One of the first things you do when installing a motherboard into a new case is figuring out how itís going to mount. Most cases come with a variety of holes and mounting points, and you need to figure out which ones your board will use.
In the above image, you can see where Iíve added a number of brass stand-offs to the case itself. When the motherboard is added to the case, holes in the motherboard will line up with these stand-offs, and screws will be used to fasten the motherboard in place.
Additionally, you will see that Iíve pointed out some mounting slots towards the front of the case. I donít see these very often anymore. It used to be that you would use plastic stand-offs on motherboards, which would slide into slots like those above. There would then be 2 or possibly 3 brass stand-offs on the motherboard to lock it in place. With todayís cases, itís not uncommon to use 7 or 8 brass standoffs to mount your motherboard firmly into the case.
Being that Iím a little on the obsessive side, I donít like pushing on my motherboard when there is nothing underneath it to support it. As it stands, my motherboard extends about 2 inches past the brass stand-offs towards the front of the case. If I plug in IDE cables or new memory, Iím pushing down on part of the motherboard with nothing underneath it. This could potentially cause damage to the board, so Iím not going to do it. At the same time, none of the holes in my board line up with the mounting slots for the plastic stand-offs. What do I do? Improvise.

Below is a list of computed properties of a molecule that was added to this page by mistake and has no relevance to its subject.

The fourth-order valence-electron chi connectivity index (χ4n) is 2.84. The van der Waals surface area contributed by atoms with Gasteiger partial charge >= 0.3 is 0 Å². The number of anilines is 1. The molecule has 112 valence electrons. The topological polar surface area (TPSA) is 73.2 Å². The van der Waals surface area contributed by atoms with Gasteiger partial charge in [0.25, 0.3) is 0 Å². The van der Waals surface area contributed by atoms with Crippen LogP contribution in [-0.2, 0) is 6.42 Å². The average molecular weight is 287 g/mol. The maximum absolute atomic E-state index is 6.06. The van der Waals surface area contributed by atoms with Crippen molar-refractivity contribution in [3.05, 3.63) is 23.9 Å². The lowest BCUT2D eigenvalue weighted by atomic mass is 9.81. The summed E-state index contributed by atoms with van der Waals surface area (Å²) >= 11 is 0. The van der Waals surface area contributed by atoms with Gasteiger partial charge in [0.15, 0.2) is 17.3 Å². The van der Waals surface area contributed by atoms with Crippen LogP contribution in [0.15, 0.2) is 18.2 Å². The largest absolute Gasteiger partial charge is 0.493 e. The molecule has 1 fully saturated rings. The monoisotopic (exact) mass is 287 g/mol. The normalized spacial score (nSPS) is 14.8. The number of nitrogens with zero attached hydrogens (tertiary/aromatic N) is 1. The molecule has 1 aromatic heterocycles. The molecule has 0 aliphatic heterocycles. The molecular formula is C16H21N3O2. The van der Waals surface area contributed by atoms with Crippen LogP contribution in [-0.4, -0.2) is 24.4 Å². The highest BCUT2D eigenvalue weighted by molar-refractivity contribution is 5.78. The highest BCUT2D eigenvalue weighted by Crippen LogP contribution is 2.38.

As you can see, I clipped off the bottom of the plastic stand-offs with some wire cutters. I then attached them to the two corners of the board that had no support beneath them. Now, when mounted into the case, these corners of the board are supported. In the last picture above, you can see how the memory banks are located in between the plastic stand-off, and the last mounting hole for the brass stand-offs.
Finally, here is a picture of the motherboard inside the case. Iíve taken the opportunity to point out all the screw-down locations, as well as the two additional plastic stand-offs. As you can plainly see in this picture, those two plastic stand-offs will come in useful when installing memory or the IDE cables.
I have a final note on the installation of the motherboard. This case is light and compact, which also makes it a little difficult to install the motherboard due to the close quarters. Iíve done my share of installs over the years, so this wasnít that huge of a deal, but it could have been much easier with a removable motherboard tray popular with most new cases, nowadays.
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